Why We Should Teach Our Children Talmud Folk Tales — Instead Of Grimm’s Fairy Tales
A few weeks ago, I bought tickets to take my kids to what promised to be an exciting performance at a local Jerusalem theater.
“Aggadot L’Yeladim,” the advertisement read – legends for children. The Hebrew word used for legends, Aggadot, is the term used in Talmudic studies to refer to the literary parts of the Talmud—stories, fables, and legends—in contrast to Halacha, the legal material. Somewhat naïvely, I assumed that the performance would be an adaptation of famous Talmudic stories for children – perhaps the story about the righteous gentile who refused to wake his sleeping father, thereby losing out on a lucrative business deal; or the tale of the sage who left home to study Torah for so many years that he failed to recognize his son when he returned; or the one about the man and his wife who jumped into a fiery furnace to avoid embarrassing the pauper to whom they regularly gave charity.
The day of the show arrived, and to my disappointment, the actors performed yet another rendition of Cinderella. My daughters were thrilled—they can never get enough frilly dresses and magic wands—but I could not help thinking it was such a missed opportunity. Here we were in Jerusalem, the global capital of Jewish learning. The show had attracted an exclusively Jewish crowd, as performances in this particular venue always do. Why not expose these children to our people’s vast literary heritage, as opposed to performing the same Grimm’s folk tales that most children already know by heart? Why not re-enact, say, the Talmud’s version of Cinderella – the story of Lichluchit, meaning “filthy one,” as Cinderella was originally known in Hebrew?
Fortunately, though, in recent years, the Talmud’s rich treasure trove of stories has been getting more attention.
Several recent books in both Hebrew and English have explored some of the Talmud’s most engaging, provocative, and outrageous tales. In Israel, popular books by Yehuda Brandes, Ruth Calderon, Admiel Kosman, Anat Shapira-Lavie, and Ruhama Weiss have explored the contemporary relevance of various Talmudic tales, and now Jeffrey Rubenstein has done the same for an American audience.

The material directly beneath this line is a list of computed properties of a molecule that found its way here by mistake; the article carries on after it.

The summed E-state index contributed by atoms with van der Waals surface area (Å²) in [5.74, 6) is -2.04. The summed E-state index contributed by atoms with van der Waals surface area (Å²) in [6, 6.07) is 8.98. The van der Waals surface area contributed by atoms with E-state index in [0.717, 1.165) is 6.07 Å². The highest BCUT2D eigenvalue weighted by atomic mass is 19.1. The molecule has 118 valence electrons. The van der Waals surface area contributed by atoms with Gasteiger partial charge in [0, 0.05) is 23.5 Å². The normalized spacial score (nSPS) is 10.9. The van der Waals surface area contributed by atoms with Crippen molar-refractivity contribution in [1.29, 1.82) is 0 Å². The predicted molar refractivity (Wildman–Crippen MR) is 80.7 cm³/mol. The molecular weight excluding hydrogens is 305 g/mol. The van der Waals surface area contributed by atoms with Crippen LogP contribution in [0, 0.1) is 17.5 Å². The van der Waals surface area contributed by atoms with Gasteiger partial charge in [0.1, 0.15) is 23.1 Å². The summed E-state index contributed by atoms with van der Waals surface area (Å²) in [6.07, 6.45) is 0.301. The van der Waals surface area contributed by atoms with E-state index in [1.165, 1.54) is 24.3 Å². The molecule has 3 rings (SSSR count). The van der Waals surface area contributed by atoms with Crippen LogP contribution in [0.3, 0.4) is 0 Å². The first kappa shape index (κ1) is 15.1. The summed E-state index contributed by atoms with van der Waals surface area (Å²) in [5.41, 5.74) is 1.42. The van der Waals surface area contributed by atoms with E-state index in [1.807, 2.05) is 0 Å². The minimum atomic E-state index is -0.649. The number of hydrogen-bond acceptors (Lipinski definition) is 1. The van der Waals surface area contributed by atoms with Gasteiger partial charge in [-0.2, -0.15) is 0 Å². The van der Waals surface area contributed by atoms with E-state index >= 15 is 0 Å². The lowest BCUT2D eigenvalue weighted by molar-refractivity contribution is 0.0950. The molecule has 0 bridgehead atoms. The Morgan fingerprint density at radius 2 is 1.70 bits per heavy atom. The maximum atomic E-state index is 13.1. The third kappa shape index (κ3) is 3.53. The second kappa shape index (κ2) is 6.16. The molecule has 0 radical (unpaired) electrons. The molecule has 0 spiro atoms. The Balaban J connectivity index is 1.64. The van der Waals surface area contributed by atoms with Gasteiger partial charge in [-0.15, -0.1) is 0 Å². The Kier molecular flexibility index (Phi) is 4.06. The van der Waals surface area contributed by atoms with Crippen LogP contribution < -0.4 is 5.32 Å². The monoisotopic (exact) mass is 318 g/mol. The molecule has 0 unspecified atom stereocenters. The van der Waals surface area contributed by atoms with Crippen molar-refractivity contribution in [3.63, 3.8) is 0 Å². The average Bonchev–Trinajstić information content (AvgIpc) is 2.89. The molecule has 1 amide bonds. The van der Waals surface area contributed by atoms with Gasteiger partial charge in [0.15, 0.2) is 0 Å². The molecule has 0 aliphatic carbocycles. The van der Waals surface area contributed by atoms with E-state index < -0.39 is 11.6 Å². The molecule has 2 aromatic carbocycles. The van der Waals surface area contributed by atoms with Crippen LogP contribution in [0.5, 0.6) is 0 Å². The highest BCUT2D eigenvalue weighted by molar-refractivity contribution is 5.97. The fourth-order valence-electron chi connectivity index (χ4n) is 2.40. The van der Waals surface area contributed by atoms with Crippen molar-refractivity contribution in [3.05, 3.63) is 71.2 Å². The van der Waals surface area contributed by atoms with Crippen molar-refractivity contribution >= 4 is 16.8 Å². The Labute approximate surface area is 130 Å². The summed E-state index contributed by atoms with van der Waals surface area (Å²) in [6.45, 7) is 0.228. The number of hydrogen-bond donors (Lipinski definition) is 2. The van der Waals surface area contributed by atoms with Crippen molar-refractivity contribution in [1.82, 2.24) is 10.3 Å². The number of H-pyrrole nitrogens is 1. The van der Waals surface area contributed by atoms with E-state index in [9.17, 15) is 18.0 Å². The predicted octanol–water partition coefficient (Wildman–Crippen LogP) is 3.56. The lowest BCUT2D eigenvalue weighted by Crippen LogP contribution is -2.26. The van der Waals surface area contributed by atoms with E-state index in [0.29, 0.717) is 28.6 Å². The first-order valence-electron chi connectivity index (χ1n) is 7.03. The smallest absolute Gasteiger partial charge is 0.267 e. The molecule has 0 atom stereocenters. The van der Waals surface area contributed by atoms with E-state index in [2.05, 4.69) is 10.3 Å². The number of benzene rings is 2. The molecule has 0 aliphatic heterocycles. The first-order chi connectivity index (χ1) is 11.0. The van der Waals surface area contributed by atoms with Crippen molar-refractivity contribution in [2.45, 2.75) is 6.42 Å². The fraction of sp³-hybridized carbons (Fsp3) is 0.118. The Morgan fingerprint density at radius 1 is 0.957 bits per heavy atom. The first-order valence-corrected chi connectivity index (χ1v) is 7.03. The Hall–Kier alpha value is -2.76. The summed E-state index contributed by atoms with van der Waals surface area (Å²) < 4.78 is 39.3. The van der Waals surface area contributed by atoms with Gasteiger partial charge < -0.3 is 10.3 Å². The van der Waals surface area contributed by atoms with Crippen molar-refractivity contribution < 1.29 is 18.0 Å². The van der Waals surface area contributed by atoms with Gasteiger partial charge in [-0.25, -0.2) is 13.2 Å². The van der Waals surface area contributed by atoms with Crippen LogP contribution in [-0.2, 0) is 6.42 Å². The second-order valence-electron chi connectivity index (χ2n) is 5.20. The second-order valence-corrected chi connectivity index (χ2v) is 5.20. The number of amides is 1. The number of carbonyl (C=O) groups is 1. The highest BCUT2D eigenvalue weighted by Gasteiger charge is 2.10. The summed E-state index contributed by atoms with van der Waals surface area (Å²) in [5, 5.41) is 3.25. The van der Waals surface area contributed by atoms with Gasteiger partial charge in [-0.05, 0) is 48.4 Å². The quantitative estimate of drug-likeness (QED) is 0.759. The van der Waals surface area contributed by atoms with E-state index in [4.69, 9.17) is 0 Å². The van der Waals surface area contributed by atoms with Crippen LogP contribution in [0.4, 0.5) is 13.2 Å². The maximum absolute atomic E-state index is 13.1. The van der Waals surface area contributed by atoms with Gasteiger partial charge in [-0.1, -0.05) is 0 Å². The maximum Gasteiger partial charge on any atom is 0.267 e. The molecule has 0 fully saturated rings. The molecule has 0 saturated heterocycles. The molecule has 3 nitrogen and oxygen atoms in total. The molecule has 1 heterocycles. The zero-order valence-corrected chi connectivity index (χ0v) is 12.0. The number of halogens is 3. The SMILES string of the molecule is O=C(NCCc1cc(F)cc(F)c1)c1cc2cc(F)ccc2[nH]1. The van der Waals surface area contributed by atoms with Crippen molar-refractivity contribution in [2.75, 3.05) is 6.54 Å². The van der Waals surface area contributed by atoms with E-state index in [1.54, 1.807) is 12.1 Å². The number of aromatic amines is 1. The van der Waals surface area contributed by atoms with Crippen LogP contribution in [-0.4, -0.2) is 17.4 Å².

Rubenstein, a professor of Talmud in the Department of Hebrew and Judaic Studies at NYU, has written several scholarly books on Talmudic stories, but his new book, The Land of Truth: Talmud Tales, Timeless Teachings (JPS) is written for a popular audience not necessarily familiar with the Talmud or its tales.
Rubenstein provide an entry into the rabbinic world and an exploration of its insights and perspectives, enabling readers to “journey back in time to sources of ancient wisdom and then forward again to our own time.” Each chapter offers a literary analysis of a story or a cluster of stories from the Talmud and midrash—stories dating from the first few centuries of the common era in both the land of Israel and Babylonia—and sets them within their Talmudic and historical contexts. Rubenstein then shows how they can shed light on various aspects of human experience, moral character, interpersonal relationships, and the dynamics of political power.
Some of the stories that Rubenstein discusses in his book are well-known, though he finds surprising modern relevance.
The book begins with the oft-taught tale of Honi the Circle Drawer, who is puzzled to see an old man planting a carob tree whose fruits he will surely not live long enough to enjoy. The old man explains that just as his ancestors planted for him, so he plants for his descendants. At that point Honi falls into a deep sleep, and when he wakes seventy years later, he sees the man’s grandson eating the carobs. Honi then returns both to his home and to the study house, but to his dismay, no one recognizes him. Honi, who did not realize that one generation could benefit another, fittingly finds himself unable to establish a connection to the succeeding generations – neither to his descendants nor to his disciples. The story ends with Honi’s tragic declaration that a person must enjoy the fellowship of others, or else he might as well be dead.
Rubenstein infuses this ancient tale with a contemporary resonance. He sees in Honi’s loneliness a paradigm for today’s weakening connections to families and friends. When Honi wakes from his sleep and finds that no one recognizes him, he experiences a loss of dignity that is familiar to many senior citizens who feel they have become unrecognized, and that their lives, talents and contributions are no longer valued.